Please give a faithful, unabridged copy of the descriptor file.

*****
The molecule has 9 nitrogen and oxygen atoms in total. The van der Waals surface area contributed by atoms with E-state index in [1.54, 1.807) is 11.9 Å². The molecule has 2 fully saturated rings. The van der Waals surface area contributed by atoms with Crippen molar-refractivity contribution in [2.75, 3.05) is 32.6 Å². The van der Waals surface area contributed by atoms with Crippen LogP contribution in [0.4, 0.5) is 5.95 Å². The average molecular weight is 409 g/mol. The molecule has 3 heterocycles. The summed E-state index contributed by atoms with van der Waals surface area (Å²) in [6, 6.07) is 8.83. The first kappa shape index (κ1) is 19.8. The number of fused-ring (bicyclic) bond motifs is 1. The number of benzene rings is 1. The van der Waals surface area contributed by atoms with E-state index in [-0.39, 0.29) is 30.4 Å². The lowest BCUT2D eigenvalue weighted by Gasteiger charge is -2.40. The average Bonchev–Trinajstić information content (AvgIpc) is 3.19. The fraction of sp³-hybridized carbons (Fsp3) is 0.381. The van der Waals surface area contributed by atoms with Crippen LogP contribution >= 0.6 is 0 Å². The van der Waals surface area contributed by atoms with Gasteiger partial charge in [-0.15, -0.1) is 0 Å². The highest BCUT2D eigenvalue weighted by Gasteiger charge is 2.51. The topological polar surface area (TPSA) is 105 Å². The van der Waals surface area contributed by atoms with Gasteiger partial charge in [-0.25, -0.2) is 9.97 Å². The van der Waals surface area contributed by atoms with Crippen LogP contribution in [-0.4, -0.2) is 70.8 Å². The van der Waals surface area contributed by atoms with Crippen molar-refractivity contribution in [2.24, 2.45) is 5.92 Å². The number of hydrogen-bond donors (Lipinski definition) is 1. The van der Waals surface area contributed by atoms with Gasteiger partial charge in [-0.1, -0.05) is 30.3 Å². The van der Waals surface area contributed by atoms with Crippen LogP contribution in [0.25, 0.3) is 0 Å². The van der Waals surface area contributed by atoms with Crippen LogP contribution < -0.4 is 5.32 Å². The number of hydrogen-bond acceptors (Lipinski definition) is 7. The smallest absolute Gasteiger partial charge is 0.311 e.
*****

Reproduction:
The molecule has 9 nitrogen and oxygen atoms in total. The van der Waals surface area contributed by atoms with E-state index in [1.54, 1.807) is 11.9 Å². The molecule has 2 fully saturated rings. The van der Waals surface area contributed by atoms with Crippen molar-refractivity contribution in [2.75, 3.05) is 32.6 Å². The van der Waals surface area contributed by atoms with Crippen LogP contribution in [0.4, 0.5) is 5.95 Å². The average molecular weight is 409 g/mol. The molecule has 3 heterocycles. The summed E-state index contributed by atoms with van der Waals surface area (Å²) in [6, 6.07) is 8.83. The first kappa shape index (κ1) is 19.8. The number of fused-ring (bicyclic) bond motifs is 1. The number of benzene rings is 1. The van der Waals surface area contributed by atoms with E-state index in [-0.39, 0.29) is 30.4 Å². The lowest BCUT2D eigenvalue weighted by Gasteiger charge is -2.40. The average Bonchev–Trinajstić information content (AvgIpc) is 3.19. The fraction of sp³-hybridized carbons (Fsp3) is 0.381. The van der Waals surface area contributed by atoms with Crippen LogP contribution >= 0.6 is 0 Å². The van der Waals surface area contributed by atoms with Gasteiger partial charge in [-0.15, -0.1) is 0 Å². The highest BCUT2D eigenvalue weighted by Gasteiger charge is 2.51. The topological polar surface area (TPSA) is 105 Å². The van der Waals surface area contributed by atoms with Gasteiger partial charge in [-0.25, -0.2) is 9.97 Å². The van der Waals surface area contributed by atoms with Crippen LogP contribution in [-0.4, -0.2) is 70.8 Å². The van der Waals surface area contributed by atoms with Crippen molar-refractivity contribution in [2.24, 2.45) is 5.92 Å². The number of hydrogen-bond donors (Lipinski definition) is 1. The van der Waals surface area contributed by atoms with Gasteiger partial charge in [-0.1, -0.05) is 30.3 Å². The van der Waals surface area contributed by atoms with Crippen LogP contribution in [0.25, 0.3) is 0 Å². The van der Waals surface area contributed by atoms with Crippen LogP contribution < -0.4 is 5.32 Å². The number of hydrogen-bond acceptors (Lipinski definition) is 7. The smallest absolute Gasteiger partial charge is 0.311 e.